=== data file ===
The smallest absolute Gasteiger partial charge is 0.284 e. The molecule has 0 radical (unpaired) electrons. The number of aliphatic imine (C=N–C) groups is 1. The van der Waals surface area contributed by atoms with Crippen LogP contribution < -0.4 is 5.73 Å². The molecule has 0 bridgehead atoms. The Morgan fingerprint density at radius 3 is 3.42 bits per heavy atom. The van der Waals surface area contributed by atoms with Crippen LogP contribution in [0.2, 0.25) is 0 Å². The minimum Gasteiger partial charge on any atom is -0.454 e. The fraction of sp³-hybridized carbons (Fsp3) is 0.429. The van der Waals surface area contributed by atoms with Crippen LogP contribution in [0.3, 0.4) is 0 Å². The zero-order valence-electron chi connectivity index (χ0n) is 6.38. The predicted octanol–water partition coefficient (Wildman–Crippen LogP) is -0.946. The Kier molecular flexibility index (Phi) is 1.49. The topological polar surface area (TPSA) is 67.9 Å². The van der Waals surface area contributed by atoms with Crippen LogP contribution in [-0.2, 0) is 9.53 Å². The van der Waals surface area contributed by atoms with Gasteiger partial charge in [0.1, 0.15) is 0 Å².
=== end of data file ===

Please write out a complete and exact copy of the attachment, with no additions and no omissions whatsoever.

The smallest absolute Gasteiger partial charge is 0.284 e. The molecule has 0 radical (unpaired) electrons. The number of aliphatic imine (C=N–C) groups is 1. The van der Waals surface area contributed by atoms with Crippen LogP contribution < -0.4 is 5.73 Å². The molecule has 0 bridgehead atoms. The Morgan fingerprint density at radius 3 is 3.42 bits per heavy atom. The van der Waals surface area contributed by atoms with Crippen LogP contribution in [0.2, 0.25) is 0 Å². The minimum Gasteiger partial charge on any atom is -0.454 e. The fraction of sp³-hybridized carbons (Fsp3) is 0.429. The van der Waals surface area contributed by atoms with Crippen LogP contribution in [0.3, 0.4) is 0 Å². The zero-order valence-electron chi connectivity index (χ0n) is 6.38. The predicted octanol–water partition coefficient (Wildman–Crippen LogP) is -0.946. The Kier molecular flexibility index (Phi) is 1.49. The topological polar surface area (TPSA) is 67.9 Å². The van der Waals surface area contributed by atoms with Crippen LogP contribution in [-0.2, 0) is 9.53 Å². The van der Waals surface area contributed by atoms with Gasteiger partial charge in [0.1, 0.15) is 0 Å².